Basically the plugin will work as the universe does, using "stratum". These can be whatever you like, and are effectively onion layers that represent various levels of abstraction of your game world. World->Zone->City->District->Block->House. In the case of Void Runner: Universe->Sector->Subsector->Star->Planet. The combobulator doesn't actually generate the terrain. Perlin can do that. However, it does play a part in an integral concept: persistence.
To fully understand it, you have to first think about pseudorandom number generators. They are essentially storage devices of large amounts of data to the combobulator. Say you seed a PSRNG, and you get a string of numbers: 2,3,7,1. You will get that string of numbers every single time you use the same seed. However, the numbers can only be taken one at a time. If you take them in the same order, the results in gameplay terms will be the same, every time. So imagine each number in that string as a locker storing data, it's just a number, but with an infinite amount of them, you are literally storing data in the math itself. No storage devices required, which is important, as all known storage devices are finite. This isn't Finiscape. All you need to know is the seed and which number you are looking for! But which number you are looking for can be difficult sometimes, and that's where the combobulator comes in. It properly reseeds the RNG every time you want a number, and you give it a specific ID for what you want, and it will retrieve the same number every time you ask it for that data. To put it simply, it does all of this dirty work for you, keeping your infinite world persistent instead of completely random, assuming you know how to ask for what you want politely. This persistence is extremely important when dealing with something like infinite terrain that can't possibly be stored. Without it your world wouldn't make any sense. It sounds complicated, but it is actually a very simple, small block of code...just a loop at it's base level - however, over the development of Void Runner, I have optimized it's speed, especially with larger numbers, by exponential amounts.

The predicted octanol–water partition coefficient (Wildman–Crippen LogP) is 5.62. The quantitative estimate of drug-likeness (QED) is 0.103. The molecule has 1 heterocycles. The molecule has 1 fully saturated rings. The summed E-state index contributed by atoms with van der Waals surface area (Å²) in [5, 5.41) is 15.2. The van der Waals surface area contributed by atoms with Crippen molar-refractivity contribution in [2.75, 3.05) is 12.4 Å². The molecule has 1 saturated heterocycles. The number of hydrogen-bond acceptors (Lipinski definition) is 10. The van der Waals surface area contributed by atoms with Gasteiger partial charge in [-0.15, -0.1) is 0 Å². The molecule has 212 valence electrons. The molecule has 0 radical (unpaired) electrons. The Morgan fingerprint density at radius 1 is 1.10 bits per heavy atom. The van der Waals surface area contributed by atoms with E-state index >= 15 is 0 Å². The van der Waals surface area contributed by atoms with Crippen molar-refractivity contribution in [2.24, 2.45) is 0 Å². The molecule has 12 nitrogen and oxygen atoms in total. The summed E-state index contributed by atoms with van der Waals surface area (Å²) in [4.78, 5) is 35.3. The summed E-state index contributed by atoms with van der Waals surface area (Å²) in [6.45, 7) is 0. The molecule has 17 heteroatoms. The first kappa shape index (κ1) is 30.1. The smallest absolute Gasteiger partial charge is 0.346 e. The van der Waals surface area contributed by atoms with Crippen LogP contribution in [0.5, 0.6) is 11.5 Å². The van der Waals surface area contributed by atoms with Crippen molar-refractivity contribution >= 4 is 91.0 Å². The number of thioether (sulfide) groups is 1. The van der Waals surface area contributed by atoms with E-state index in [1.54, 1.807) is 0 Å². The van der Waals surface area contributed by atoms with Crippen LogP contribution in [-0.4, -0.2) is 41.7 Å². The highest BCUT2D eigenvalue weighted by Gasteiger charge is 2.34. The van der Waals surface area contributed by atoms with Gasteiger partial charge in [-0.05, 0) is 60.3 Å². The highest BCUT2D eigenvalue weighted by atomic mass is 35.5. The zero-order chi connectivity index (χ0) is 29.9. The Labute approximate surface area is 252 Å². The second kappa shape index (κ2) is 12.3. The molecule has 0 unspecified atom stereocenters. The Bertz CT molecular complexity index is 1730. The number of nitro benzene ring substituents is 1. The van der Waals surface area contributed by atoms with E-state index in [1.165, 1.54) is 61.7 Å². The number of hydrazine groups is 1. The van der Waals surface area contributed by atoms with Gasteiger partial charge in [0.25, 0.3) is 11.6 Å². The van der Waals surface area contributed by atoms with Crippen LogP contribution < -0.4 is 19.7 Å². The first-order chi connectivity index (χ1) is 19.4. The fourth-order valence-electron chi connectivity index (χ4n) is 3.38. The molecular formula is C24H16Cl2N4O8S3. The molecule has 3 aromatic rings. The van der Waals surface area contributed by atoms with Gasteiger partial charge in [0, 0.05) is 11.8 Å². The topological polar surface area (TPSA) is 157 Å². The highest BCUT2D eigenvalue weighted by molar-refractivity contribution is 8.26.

To summarize: Infiniscape will not give you terrain, but rather, a seed for the area you are representing on a theoretical world. If you use this seed in conjunction with perlin - you will get persistent terrain. That seed can also do things like spawn objects, NPCs, even generate entire timelines of events that happen in the game, if used in conjunction with UnixTime. Our weather patterns do this. Here's an example call to Infiniscape: Infiniscape.GetCityBlock(global('WorldSeed'), global('PlayerZoneX'), global('PlayerZoneY'), 1, 2)
Looks complicated, but what this will do is give you a seed representing the block at position 1,2 in the city the player is in, and assuming the WorldSeed never changes, that city block will always be there thanks to the combobulator. An entire world from a number. I'll try to simplify the process as much as possible, but work is a bit hectic right now. It's coming.